Queen of wellness, Miranda Kerr, has long been a guiding light for better ways to support mental and physical health. In a conversation with Kourtney Kardashian for British Vogue, the former Victoria’s Secret model revealed she regularly harnesses the Wim Hoff Method as a means to ease anxiety and internal stresses.

“I’ve recently been doing the Wim Hoff breathing technique,” Kerr tells Kardashian. “You do a series of breaths and they guide you through it… It just floods your body with oxygen and it helps supposedly with mental health, physical health and energy and stamina and endurance.”

At closer inspection it is apparent that Gwyneth Paltrow is a believer in the breathing technique with strong endorsement via wellness giant, Goop. While it is known mindfulness practices such as meditation has positive effects on our mental wellbeing, curious, I looked into the breathing practice further.

Who Is Wim Hoff?

Wim Hoff (also known as ‘Iceman’) is a Dutch extreme athlete who has set numerous Guiness World Records for swimming and running through ice cold water and snow. The now 62-year-old has written several books and backed by studies, has developed the aforementioned breathing technique.

Is The Wim Hoof Method supported By Scientific Evidence?

According to the Wim Hoff website, the method was developed off the back of two studies conducted by Radboud University in 2014 and Wayne State University in 2018.

Radboud University concluded, “The results showed how the techniques of the Wim Hof Method seemed to evoke a controlled stress response. This response is characterised by sympathetic nervous system activation, which seems to attenuate the innate immune system. Here, Wim Hof proved he was able to influence his autonomic nervous system.”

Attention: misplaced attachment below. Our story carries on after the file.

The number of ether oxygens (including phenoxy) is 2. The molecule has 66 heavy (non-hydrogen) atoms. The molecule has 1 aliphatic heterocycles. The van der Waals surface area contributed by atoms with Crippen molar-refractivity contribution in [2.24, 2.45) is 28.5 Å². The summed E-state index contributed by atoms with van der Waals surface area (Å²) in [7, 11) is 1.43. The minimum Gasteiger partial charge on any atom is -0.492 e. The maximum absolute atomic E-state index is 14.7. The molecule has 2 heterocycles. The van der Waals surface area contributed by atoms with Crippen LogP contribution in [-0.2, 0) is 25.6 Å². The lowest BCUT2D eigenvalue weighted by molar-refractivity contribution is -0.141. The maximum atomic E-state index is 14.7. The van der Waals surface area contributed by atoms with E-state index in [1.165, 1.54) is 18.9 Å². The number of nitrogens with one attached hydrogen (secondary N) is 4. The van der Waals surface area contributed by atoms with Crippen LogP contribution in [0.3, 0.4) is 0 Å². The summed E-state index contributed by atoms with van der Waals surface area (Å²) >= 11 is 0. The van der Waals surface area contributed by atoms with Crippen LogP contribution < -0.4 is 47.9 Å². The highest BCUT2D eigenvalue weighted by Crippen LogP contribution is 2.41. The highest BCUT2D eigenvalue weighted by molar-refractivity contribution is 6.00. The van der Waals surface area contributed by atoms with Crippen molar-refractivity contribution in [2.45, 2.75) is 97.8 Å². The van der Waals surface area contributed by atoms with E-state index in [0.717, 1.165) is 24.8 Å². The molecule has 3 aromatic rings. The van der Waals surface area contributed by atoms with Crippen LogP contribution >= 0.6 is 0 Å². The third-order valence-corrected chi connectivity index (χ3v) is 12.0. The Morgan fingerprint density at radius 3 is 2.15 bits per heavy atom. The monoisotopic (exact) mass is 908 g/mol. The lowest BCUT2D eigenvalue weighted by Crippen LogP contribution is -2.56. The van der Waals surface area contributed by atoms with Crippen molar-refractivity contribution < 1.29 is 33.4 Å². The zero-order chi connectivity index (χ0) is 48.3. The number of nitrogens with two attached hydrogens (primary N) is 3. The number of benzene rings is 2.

As previously mentioned by Kerr, the benefits of such results include increased energy, better sleep, stress management, heightened focus, and a stronger immune system.

Studies remain ongoing.

What does the technique involve?

The standard method can be read in full, here. In essence it involves getting comfortable and following a series of breath work which includes inhaling deeply through the nose or mouth, and exhaling unforced through the mouth. This is repeated 30 to 40 times before a series of “recovery” breath work is done.


During the breathing method, the body experiences short term hypoxia according to the website. Described as a “positive stressor” it signals the body to react and strengthen and to better deal with stress in the long term. For example increasing red blood cells, increasing lung capacity, improved circulation and improved metabolic efficiency over the long term.

As always, check wth your doctor first. Mindfulness however is always encouraged.

‘Wellness’ has boomed in recent years with ingestible beauty, ear seeds and yoga reaching peak interest among the masses.

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